Wednesday, February 16, 2011

Lamentation and Sorrow in IWU's "Trojan Women"

It's easy to understand why Euripides' "Trojan Woman" keeps being revived and retooled, some 2400 years after it first hit the stage in Athens. Over the centuries, there have always been wars. And in those wars, women and children -- AKA "collateral damage" -- have always been among the hardest hit.

Euripides didn't give his "Trojan Women" much of a plot. Instead, he let his female characters voice their lamentations and suffering from beginning to end. No down time here. All fury, grief and pain. He focused on three specific women and their stories -- Cassandra, the prophetess no one believes, crazed and undone; Andromache, wife of slain Trojan hero Hector; and Helen, the beautiful cypher at the center of the conflict -- with Hecuba, the Queen of Troy, and a chorus of women watching as their city burns and they are divvied up and given away as spoils of war.

Thomas Quinn directs "Trojan Women" for Illinois Wesleyan's McPherson Theatre, serving up a vivid, theatrical production with striking stage pictures. Hallie Zieselman's scenic design opens up a stark playing space that looks like bare stone and ash with a little hanging moss for atmosphere, and her aggressive lighting design splashes color and shadow across the stage, adding dramatic ebb and flow. Bridget Galvin's costumes, all ruddy browns and grays for the mourning women, with Helen glowing in white and gold, create the right mood, while Antonio Gracias's portentous sound design adds yet another layer of drama.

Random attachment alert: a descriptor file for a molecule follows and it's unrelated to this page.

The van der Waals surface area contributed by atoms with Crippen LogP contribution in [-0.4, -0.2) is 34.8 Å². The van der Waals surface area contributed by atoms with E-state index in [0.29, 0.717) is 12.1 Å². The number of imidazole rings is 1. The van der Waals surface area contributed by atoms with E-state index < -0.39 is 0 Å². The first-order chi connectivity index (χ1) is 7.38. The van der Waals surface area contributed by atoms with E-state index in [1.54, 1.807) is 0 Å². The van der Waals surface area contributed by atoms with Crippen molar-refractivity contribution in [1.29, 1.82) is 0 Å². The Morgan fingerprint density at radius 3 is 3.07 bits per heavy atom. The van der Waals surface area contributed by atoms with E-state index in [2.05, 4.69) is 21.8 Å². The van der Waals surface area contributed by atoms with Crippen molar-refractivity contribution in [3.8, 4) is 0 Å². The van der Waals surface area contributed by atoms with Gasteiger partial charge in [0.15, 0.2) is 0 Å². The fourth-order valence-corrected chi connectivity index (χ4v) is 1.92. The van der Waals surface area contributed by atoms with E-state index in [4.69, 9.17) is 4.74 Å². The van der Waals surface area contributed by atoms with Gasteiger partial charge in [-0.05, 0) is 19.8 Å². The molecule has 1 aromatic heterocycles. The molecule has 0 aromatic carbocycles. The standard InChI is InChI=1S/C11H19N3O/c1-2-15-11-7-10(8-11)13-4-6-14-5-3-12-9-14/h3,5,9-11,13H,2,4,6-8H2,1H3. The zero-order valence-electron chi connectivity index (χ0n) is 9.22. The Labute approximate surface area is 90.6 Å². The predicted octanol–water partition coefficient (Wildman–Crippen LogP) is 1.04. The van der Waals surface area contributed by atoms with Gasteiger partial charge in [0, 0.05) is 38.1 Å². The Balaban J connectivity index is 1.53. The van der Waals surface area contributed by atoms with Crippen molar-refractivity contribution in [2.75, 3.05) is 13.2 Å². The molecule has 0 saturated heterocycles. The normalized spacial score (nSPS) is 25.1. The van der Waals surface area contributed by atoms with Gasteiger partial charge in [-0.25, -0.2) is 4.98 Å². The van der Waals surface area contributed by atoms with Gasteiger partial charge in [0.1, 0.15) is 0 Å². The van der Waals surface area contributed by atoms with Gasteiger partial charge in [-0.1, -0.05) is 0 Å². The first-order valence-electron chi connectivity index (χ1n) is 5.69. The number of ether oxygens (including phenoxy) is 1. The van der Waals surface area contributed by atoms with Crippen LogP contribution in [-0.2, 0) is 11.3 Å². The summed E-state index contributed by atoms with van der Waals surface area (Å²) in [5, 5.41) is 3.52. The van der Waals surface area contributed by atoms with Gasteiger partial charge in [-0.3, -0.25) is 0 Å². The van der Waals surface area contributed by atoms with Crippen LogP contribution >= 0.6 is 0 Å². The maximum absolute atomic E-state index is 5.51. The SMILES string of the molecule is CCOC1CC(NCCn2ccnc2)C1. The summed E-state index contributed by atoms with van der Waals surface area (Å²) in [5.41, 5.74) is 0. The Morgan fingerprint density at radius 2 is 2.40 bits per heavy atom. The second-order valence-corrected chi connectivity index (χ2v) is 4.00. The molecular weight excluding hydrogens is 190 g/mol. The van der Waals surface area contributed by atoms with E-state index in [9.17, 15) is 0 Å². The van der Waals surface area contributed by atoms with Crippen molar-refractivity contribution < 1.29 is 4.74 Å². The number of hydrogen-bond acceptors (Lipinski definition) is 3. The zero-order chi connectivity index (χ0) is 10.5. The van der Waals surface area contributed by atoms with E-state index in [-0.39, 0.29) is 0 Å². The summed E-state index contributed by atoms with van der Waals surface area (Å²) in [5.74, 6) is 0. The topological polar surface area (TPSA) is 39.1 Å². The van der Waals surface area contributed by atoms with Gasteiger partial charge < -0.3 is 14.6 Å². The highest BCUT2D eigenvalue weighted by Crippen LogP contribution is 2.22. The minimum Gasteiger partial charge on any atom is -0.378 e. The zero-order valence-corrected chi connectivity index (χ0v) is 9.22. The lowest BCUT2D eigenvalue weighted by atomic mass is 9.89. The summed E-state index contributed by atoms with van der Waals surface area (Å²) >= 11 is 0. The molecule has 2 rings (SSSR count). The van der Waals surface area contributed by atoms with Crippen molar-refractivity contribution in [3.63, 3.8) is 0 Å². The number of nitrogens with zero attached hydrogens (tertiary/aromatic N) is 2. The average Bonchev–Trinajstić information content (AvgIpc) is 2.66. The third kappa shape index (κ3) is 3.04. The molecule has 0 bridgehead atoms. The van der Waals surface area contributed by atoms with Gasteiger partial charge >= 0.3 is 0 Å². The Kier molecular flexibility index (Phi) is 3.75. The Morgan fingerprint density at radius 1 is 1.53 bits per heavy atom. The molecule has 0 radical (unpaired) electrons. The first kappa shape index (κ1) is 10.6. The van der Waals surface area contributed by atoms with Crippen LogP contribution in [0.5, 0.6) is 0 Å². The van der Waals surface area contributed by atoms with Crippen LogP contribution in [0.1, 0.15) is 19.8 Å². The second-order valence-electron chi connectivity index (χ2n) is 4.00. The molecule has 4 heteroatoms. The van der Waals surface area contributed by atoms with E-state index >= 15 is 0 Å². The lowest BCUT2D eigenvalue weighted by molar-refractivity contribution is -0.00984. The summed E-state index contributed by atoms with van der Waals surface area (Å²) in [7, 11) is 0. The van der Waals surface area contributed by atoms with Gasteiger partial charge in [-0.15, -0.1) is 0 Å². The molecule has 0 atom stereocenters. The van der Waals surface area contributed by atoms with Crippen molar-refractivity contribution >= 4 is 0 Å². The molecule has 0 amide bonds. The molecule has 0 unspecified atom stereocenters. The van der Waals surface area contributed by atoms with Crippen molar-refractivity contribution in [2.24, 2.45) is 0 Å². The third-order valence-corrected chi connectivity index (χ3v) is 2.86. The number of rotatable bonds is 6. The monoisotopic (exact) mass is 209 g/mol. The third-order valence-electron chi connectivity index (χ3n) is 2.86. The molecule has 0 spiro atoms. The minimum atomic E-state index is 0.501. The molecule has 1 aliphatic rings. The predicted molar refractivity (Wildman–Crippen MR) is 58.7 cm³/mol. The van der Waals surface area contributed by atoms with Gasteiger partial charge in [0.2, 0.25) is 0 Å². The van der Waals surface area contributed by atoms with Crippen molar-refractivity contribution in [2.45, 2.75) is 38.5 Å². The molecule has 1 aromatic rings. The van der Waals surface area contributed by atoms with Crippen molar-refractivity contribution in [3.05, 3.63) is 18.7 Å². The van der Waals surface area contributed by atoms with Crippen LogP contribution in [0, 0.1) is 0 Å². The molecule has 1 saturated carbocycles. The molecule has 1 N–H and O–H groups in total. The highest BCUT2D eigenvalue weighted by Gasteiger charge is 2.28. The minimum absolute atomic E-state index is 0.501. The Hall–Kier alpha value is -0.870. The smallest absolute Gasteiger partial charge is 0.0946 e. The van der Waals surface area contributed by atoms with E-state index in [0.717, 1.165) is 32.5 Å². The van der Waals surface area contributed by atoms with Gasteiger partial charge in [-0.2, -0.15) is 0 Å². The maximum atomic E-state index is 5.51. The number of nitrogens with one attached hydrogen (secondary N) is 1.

Among the players, Allyson Moravec and her maternal Hecuba stand out, with good commitment from Britta Whittenberg, Marlee Turim and Brooke Trantor as Andromache, Kassandra and Helen, respectively. Second-grader Dalton Spalding is sweet and heart-breaking as Hecuba's grandson, Andromache's son, the smallest victim of all the violence of the Trojan War.

This isn't a pleasant play, and it may require a bit of background reading on the Trojan War and its characters to really understand who's saying what about whom. But even if you don't really know your Achaeans from your Dardanoi, the basic idea that these women have suffered terribly will come across loud and clear.

Trojan Women
By Euripides. Translated by Diskin Clay.

IWU McPherson Theatre

Director: Thomas Quinn
Scenic & Lighting Designer: Hallie Zieselman
Costume Designer: Bridget Galvin
Sound Designer: Antonio Gracias

Cast: Josh Conrad, Michael Holding, Angela Jos, Lily Lowell, Zach Mahler, Allyson Moravec, Christine Polich, Roz Prickel, Amily Smith, Dalton Spalding, Amy Stockhaus, Andrew Temkin, Ally Torres, Brooke Trantor, Marlee Turim, Britta Whittenberg, Laura Williams, Parker Wood.

Running time: 1:50, performed without intermission

Remaining performances: February 16-19 at 8 pm and February 20 at 2 pm.

Box office: 309-556-3232


  1. I love this play. What an amazing thing to come down to us from the time of Euripides: just "what happens to the survivors and widows after the war is over." One would have thought that this was an essentially modern notion, and yet here he is writing it at the dawn of recorded drama.

  2. What's amazing to me is how critical of the Greeks it is and that Euripides survived after writing this play. These specific events were hundreds of years distant from them, but the behavior is the same, and it was still going on when the play was written. Somebody had to notice the criticism.

    I should also note that I am not a big fan of the play as a play, mostly because it doesn't have much in the way of ups and downs. It's all at one level of, well, wailing and moaning and gnashing of teeth. This was the first production I've seen that actually made it seem alive and compelling. The music and lighting really gave it some punch and an arc.